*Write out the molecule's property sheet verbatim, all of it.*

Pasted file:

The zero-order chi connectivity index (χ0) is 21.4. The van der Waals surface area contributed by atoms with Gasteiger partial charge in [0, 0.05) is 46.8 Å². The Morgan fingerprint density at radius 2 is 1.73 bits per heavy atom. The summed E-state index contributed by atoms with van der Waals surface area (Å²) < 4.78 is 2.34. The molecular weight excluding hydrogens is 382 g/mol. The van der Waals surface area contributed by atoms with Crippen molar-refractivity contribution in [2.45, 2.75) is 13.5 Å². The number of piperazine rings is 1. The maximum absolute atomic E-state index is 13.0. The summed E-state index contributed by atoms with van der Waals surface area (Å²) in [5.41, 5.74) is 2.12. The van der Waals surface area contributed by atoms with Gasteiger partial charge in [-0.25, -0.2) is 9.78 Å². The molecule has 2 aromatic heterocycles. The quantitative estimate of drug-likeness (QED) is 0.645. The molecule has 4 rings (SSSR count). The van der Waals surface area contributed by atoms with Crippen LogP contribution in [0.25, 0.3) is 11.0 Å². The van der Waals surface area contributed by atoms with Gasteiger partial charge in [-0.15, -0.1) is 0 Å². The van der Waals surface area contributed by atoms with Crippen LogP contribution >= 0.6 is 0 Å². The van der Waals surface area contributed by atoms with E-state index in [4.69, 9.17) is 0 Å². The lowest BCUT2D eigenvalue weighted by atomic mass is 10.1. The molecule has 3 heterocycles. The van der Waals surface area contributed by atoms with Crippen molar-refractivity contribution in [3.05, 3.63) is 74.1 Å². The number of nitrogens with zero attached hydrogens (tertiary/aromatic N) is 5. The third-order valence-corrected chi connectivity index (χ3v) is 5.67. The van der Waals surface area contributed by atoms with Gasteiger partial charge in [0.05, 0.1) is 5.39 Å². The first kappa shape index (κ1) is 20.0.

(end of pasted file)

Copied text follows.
The zero-order chi connectivity index (χ0) is 21.4. The van der Waals surface area contributed by atoms with Gasteiger partial charge in [0, 0.05) is 46.8 Å². The Morgan fingerprint density at radius 2 is 1.73 bits per heavy atom. The summed E-state index contributed by atoms with van der Waals surface area (Å²) < 4.78 is 2.34. The molecular weight excluding hydrogens is 382 g/mol. The van der Waals surface area contributed by atoms with Crippen molar-refractivity contribution in [2.45, 2.75) is 13.5 Å². The number of piperazine rings is 1. The maximum absolute atomic E-state index is 13.0. The summed E-state index contributed by atoms with van der Waals surface area (Å²) in [5.41, 5.74) is 2.12. The van der Waals surface area contributed by atoms with Gasteiger partial charge in [-0.25, -0.2) is 9.78 Å². The molecule has 2 aromatic heterocycles. The quantitative estimate of drug-likeness (QED) is 0.645. The molecule has 4 rings (SSSR count). The van der Waals surface area contributed by atoms with Crippen LogP contribution in [0.25, 0.3) is 11.0 Å². The van der Waals surface area contributed by atoms with Gasteiger partial charge in [-0.15, -0.1) is 0 Å². The van der Waals surface area contributed by atoms with Crippen LogP contribution >= 0.6 is 0 Å². The van der Waals surface area contributed by atoms with E-state index in [4.69, 9.17) is 0 Å². The lowest BCUT2D eigenvalue weighted by atomic mass is 10.1. The molecule has 3 heterocycles. The van der Waals surface area contributed by atoms with Crippen molar-refractivity contribution in [3.05, 3.63) is 74.1 Å². The number of nitrogens with zero attached hydrogens (tertiary/aromatic N) is 5. The third-order valence-corrected chi connectivity index (χ3v) is 5.67. The van der Waals surface area contributed by atoms with Gasteiger partial charge in [0.05, 0.1) is 5.39 Å². The first kappa shape index (κ1) is 20.0.